Especially in the white belt levels, a really big strong guy will still dominate sparring against some of the more advanced white belts.  By the time someone gets their blue belt though it becomes extremely rare to see a white belt (even one with a 50 - 60 lbs advantage) tapping their senior.  I'm a big guy at 200 lbs and pretty fit.  My whole time as a white belt I had to really keep technique in mind because I could often force a win just with strength.  In order to learn proper technique while rolling my instructor used to pair me up with guys who were in the 250 - 300lbs range, work me much harder during warm ups, and do drills that forced me to spar when completely weak with exhaustion.  I am completely confident of my ability to handle a bigger person in a fight in a way that no other martial art ever made me.

retiringearly

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Re: Mustachian Martial Artists?
« Reply #16 on: June 24, 2016, 04:21:35 PM »
I agree you should try different schools to see if you like them, but I would heavily lean towards a realistic martial art.  Brazilian Jiu Jitsu (BJJ) is the way to go in my opinion.  Mix in some Muay Thai for striking.

If I had to choose only one martial art I would go with Brazilian Jiu Jitsu.  Watch a few of the very first UFC's and you will see why.  That was true martial art style vs martial art style.
That really depends on your size.  I could not effectively use BJJ and I tried over and over.

I am not sure I understand.  Are you saying you are too big or too small to use BJJ effectively?  If you are saying you are too small, Helio Gracie was a small man. 

MidWestLove

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Re: Mustachian Martial Artists?
« Reply #17 on: June 27, 2016, 06:03:50 PM »
OP,

You have heard a lot of good information on this already, here are few more thoughts for your consideration
1. start with why you want it  - is this exercise that you are looking for, spiritual journey, sport aspect (complete/win/belt thropie), effective self defense, etc? what is/are your priorities as this would drive the rest of the conversation.
2. where are you located and what is your weather? colder weather means people wear more clothes and punching/kicking becomes less effective
3. what is your tolerance to a lot of inner discipline BS  - aka guru workship?  this is how it is done because sensei did it this way stuff..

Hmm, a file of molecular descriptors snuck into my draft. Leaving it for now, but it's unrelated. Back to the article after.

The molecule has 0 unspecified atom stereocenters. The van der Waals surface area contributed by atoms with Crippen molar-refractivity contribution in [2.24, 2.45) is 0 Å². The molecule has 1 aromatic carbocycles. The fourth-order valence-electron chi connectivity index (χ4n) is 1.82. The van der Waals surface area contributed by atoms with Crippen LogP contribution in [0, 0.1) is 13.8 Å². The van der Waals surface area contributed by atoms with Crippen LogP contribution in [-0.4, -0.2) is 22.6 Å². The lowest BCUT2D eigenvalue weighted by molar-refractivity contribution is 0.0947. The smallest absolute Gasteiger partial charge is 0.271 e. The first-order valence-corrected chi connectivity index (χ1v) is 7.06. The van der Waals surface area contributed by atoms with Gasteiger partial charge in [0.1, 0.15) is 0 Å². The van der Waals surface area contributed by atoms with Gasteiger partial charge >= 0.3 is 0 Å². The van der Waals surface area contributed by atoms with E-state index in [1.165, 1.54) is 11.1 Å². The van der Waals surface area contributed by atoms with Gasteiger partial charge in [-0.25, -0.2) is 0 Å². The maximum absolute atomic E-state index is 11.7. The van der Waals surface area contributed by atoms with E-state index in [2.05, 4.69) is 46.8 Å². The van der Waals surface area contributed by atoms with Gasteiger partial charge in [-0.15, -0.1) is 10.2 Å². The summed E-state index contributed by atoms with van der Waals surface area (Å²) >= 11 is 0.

if you are looking for sport, I would not be able to advice you much - any run of the mill commercial facility will give you rank advancement and exercise.
 if you are more interested in effective self defense, you approach has to include all of the basic tools
- striking, some ground work including knowing how to fall (useful in a lot of situations outside of martial arts), and some grappling/joint work (being on both ends of it) . each tool has its weaknesses  (high kicks are stupid and dangerous to you when attempted on black ice , punching someone's body who is wearing heavy coat will upset them and little more, striking the face with your first/hand is not the same as in boxing and would injure you if done improperly, wrestling  on the ground is suicidal when facing multiple opponents unless you like being kicked in the head and likely killed by bad guy's buddies while  you are having fun with awesome BJJ technique (how do you know that he/she is alone and there isn't a friend in the crowd who would jump in?), going to the ground is also incredibly dangerous when you can not see bad guy's hands at all times, how do you know that he does not have a weapon?)  . in short, there is no magic, and you should think of what tools you have, why, and where they work/don't work.  also, anyone who says training in wrestling is not dangerous , please reconsider - some of the worst injuries I have seen (spinal cord and neck injuries) are from wrestling when a hold was improper or proper hold was improperly released (person panicked). I have friend on permanent disability due to one of such events...

 for me personally, I did taekwondo, aikido, grappling, and what I found most effective is a Russian work called 'the system' (systema). if you live in or near bigger city that has some school, try to check in out.
few things that worked for me
- ability to vary the levels of force (as there is legal consequences of real life alterations)
- training your awareness, detection, avoidance, de-escalation.
- learning to understand your body, your responses, and stress management (i.e. having a person seat on it pinning you down and another person trying to slowly step on you or kick you, what works what does not? what do you when you have problems breathing in choke holds).
- learning to control human body without harming it , i.e. getting you loved one out of danger fast without injuring them should it become necessary (bodyguards train in that but it is useful in many other situations working with non-aware or non-cooperative partner)
- training against multiple opponents
- no belts, gurus, bs. you train in what you walk in during the routine practice. life will not wait for you to change into nice outfit
- you train on unfiltered real surfaces, no one will be spreading mats for you in real life. the floor is harder than matt, a lot of nice sport rolls will get you injured fast when attempted in real life, floor also has objects on it (chairs,
- you should train with and against weapons, in every combination, including improvised weapons (belt, pen, your bag, etc.). a simple knife legal in almost every jurisdiction can become major force multiplier, concealed carry firearm is an excellent tool if you have the range to use it . force multipliers would beat technique and/or strength (that is why they are force multipliers) , be realistic in what you are and are not facing and what tools you are opting to have or not have.